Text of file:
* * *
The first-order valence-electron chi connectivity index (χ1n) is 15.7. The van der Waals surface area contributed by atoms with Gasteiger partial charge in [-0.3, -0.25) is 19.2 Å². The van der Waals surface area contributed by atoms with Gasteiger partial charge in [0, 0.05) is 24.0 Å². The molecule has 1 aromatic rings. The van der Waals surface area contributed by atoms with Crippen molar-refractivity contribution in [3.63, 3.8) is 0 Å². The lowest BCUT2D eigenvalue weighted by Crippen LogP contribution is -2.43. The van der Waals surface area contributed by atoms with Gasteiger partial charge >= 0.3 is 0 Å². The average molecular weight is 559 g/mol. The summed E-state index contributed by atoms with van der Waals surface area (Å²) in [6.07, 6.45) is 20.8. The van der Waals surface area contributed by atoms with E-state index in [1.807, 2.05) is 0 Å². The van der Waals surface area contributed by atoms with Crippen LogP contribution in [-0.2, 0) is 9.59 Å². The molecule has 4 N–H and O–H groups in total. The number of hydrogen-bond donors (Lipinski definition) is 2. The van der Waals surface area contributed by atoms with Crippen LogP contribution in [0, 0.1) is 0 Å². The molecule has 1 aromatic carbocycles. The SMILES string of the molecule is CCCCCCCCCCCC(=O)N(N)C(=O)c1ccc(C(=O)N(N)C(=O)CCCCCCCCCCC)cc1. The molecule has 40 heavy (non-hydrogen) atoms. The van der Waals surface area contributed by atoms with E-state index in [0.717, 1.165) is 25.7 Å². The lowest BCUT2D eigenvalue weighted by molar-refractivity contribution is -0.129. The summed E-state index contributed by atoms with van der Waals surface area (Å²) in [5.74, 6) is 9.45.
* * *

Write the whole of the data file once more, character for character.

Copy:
The first-order valence-electron chi connectivity index (χ1n) is 15.7. The van der Waals surface area contributed by atoms with Gasteiger partial charge in [-0.3, -0.25) is 19.2 Å². The van der Waals surface area contributed by atoms with Gasteiger partial charge in [0, 0.05) is 24.0 Å². The molecule has 1 aromatic rings. The van der Waals surface area contributed by atoms with Crippen molar-refractivity contribution in [3.63, 3.8) is 0 Å². The lowest BCUT2D eigenvalue weighted by Crippen LogP contribution is -2.43. The van der Waals surface area contributed by atoms with Gasteiger partial charge >= 0.3 is 0 Å². The average molecular weight is 559 g/mol. The summed E-state index contributed by atoms with van der Waals surface area (Å²) in [6.07, 6.45) is 20.8. The van der Waals surface area contributed by atoms with E-state index in [1.807, 2.05) is 0 Å². The van der Waals surface area contributed by atoms with Crippen LogP contribution in [-0.2, 0) is 9.59 Å². The molecule has 4 N–H and O–H groups in total. The number of hydrogen-bond donors (Lipinski definition) is 2. The van der Waals surface area contributed by atoms with Crippen LogP contribution in [0, 0.1) is 0 Å². The molecule has 1 aromatic carbocycles. The SMILES string of the molecule is CCCCCCCCCCCC(=O)N(N)C(=O)c1ccc(C(=O)N(N)C(=O)CCCCCCCCCCC)cc1. The molecule has 40 heavy (non-hydrogen) atoms. The van der Waals surface area contributed by atoms with E-state index in [0.717, 1.165) is 25.7 Å². The lowest BCUT2D eigenvalue weighted by molar-refractivity contribution is -0.129. The summed E-state index contributed by atoms with van der Waals surface area (Å²) in [5.74, 6) is 9.45.